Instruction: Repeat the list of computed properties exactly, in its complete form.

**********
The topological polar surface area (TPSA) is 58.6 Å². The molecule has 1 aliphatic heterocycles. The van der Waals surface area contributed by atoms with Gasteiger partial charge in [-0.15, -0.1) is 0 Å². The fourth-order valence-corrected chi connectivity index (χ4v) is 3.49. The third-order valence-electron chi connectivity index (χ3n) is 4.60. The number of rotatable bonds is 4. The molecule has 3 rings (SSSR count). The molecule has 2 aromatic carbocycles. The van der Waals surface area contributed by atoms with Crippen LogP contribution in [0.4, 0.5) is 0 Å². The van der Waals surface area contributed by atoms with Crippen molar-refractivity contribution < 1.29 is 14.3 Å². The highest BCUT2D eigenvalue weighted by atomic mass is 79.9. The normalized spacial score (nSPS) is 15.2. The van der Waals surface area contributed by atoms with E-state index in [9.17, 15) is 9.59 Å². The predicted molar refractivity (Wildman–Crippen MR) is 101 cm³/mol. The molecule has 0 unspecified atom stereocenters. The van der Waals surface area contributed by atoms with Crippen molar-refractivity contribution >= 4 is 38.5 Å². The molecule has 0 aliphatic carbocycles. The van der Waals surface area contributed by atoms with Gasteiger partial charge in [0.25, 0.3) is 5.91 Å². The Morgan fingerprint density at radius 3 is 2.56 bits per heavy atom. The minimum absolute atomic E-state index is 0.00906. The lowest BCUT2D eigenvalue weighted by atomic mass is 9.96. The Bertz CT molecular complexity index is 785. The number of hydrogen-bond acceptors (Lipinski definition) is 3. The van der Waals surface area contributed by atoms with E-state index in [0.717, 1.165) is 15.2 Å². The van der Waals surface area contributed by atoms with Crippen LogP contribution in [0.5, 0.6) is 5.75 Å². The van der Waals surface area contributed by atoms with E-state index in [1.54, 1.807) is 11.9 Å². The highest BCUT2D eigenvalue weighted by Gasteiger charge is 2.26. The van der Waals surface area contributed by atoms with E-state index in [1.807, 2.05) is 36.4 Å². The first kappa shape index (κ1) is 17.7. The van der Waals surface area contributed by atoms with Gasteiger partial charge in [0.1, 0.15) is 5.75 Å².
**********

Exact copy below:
The topological polar surface area (TPSA) is 58.6 Å². The molecule has 1 aliphatic heterocycles. The van der Waals surface area contributed by atoms with Gasteiger partial charge in [-0.15, -0.1) is 0 Å². The fourth-order valence-corrected chi connectivity index (χ4v) is 3.49. The third-order valence-electron chi connectivity index (χ3n) is 4.60. The number of rotatable bonds is 4. The molecule has 3 rings (SSSR count). The molecule has 2 aromatic carbocycles. The van der Waals surface area contributed by atoms with Crippen LogP contribution in [0.4, 0.5) is 0 Å². The van der Waals surface area contributed by atoms with Crippen molar-refractivity contribution < 1.29 is 14.3 Å². The highest BCUT2D eigenvalue weighted by atomic mass is 79.9. The normalized spacial score (nSPS) is 15.2. The van der Waals surface area contributed by atoms with E-state index in [9.17, 15) is 9.59 Å². The predicted molar refractivity (Wildman–Crippen MR) is 101 cm³/mol. The molecule has 0 unspecified atom stereocenters. The van der Waals surface area contributed by atoms with Crippen molar-refractivity contribution >= 4 is 38.5 Å². The molecule has 0 aliphatic carbocycles. The van der Waals surface area contributed by atoms with Gasteiger partial charge in [0.25, 0.3) is 5.91 Å². The Morgan fingerprint density at radius 3 is 2.56 bits per heavy atom. The minimum absolute atomic E-state index is 0.00906. The lowest BCUT2D eigenvalue weighted by atomic mass is 9.96. The Bertz CT molecular complexity index is 785. The number of hydrogen-bond acceptors (Lipinski definition) is 3. The van der Waals surface area contributed by atoms with E-state index in [0.717, 1.165) is 15.2 Å². The van der Waals surface area contributed by atoms with Crippen LogP contribution in [0.5, 0.6) is 5.75 Å². The van der Waals surface area contributed by atoms with E-state index in [1.54, 1.807) is 11.9 Å². The highest BCUT2D eigenvalue weighted by Gasteiger charge is 2.26. The van der Waals surface area contributed by atoms with E-state index in [1.807, 2.05) is 36.4 Å². The first kappa shape index (κ1) is 17.7. The van der Waals surface area contributed by atoms with Gasteiger partial charge in [0.1, 0.15) is 5.75 Å².